Theft.

Comics aren’t a necessity item.

J-mart:
You’re little analogy doesn’t equate. Never has. Musicians complain about piracy a s well, the “It gives you more exposure” argument is bullshit. it’s taking money out of the mouths of hands of people who worked very hard and sacrificed a lot to produce it.
“So who’s stealing now? The guy who goes and downloads the comic for free off the internet? Or the guys that paid a dollar or less for the book and now are trying to sell it for 10 times what it’s actually worth?”

The guy who downloads it for free. it’s not your property.

What amuses me about the responses in this thread is that it’s the same “You’re a thief!” “I’m not a thief!” argument that has been going on in one form or another since Napster hit the tipping point and was suddenly everywhere.

After more than a decade of this kind of thing going on isn’t it time to change the discussion? The reality of piracy- no matter your take on it- is here to stay. The music industry made a number of interesting approaches to the issue and ended up losing the opportunity to take advantage of the digital world to iTunes and Amazon and the like. Sure, they still make money off their product, but not as much as they would have if they’d spend less time suing people who were downloading and more time making a cheap alternative available digitally for the people who actually don’t mind paying.

There will always be people who download things without paying for them. There will always be people who pay for cheap downloads. There will always be people who download without paying and who go out and buy the physical object. It’s far more important- in my opinion- to make sure the stuff gets to the second and third group of people rather than trying to hamstring the first group.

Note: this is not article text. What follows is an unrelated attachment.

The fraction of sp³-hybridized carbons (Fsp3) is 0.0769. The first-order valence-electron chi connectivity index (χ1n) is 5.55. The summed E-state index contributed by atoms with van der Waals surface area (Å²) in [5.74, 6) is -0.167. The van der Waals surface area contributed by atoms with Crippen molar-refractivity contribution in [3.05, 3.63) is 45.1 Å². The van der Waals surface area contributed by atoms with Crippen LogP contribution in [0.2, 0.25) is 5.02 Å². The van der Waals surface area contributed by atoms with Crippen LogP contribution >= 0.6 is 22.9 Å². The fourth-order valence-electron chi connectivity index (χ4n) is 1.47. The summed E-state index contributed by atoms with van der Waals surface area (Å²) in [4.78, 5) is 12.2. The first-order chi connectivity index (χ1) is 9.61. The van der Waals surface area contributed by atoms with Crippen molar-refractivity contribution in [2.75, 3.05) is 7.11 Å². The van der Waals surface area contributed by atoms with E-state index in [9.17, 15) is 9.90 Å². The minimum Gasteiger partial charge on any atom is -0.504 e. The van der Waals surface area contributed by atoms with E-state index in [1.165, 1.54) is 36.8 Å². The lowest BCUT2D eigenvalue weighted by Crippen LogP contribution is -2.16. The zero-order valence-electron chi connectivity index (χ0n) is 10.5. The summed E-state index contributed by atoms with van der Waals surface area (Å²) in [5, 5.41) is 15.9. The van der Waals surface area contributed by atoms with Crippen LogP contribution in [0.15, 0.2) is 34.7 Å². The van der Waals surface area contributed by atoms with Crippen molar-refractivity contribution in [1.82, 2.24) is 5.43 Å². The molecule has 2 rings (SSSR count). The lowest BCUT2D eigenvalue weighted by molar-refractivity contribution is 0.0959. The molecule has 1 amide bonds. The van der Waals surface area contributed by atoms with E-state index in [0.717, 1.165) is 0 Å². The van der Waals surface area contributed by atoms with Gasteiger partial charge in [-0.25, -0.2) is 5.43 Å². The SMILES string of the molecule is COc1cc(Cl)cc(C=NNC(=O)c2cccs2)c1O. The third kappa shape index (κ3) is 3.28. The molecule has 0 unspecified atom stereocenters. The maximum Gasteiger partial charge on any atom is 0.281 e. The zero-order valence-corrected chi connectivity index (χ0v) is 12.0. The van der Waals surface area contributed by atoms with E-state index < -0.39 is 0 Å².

I am not unsympathetic to the plight of the comic book shop, but for the comic industry to survive and thrive it needs to reach the people who will never set foot in a comic book shop. Which means looking at things like newsstand distribution, digital sales and libraries to expand the audience.

It also wouldn’t hurt if what you were paying for was more satisfying and self-contained. But that’s another discussion.

Marvel and DC sell the lion’s share of comics. As the industry leaders they should be examining ways to capitalize on the digital world and use its strengths instead of trying to make the equivalent of online comics book stores.

@Guy Fumetti

You’ve made a huge leap there. Where are people taking money out of the artist’s pocket? I never had any intention of listening to Joe Blow and The Music Bandits, so he’ll never see my money. But then I see this free download of his, I check it out, and Bam.. what do you know. He’s good. Now I might pay to go to his show, or buy an album, or etc. But before that where is the money?? No where.

If I have no intention of ever reading a DC comic, then they are never going to see my money. Is me making the decision to not buy their product taking money out of their pocket? That is your current argument right? Basically, anyone that decides NOT to buy something is therefor stealing by your definition.

We’re talking about an intangible object, that was reproduced at no cost to the original producer of the product, and was then given to other people. If my buddy bought JL#1, and he didn’t like it, so he gives it to me for free, is that stealing? Now, two people have read the comic, but only one paid for it. What if my buddy buys comics, then gives them to me, then I give them to someone else after I read them, then again and again and again. Only one person paid for it, only one person ever contributed to DC Comics for that issue, but by the end of the chain, hundreds of people have read it and either enjoyed it or hated it. Is that stealing? Is using comic books for their intended purpose, to read, and then share with others stealing?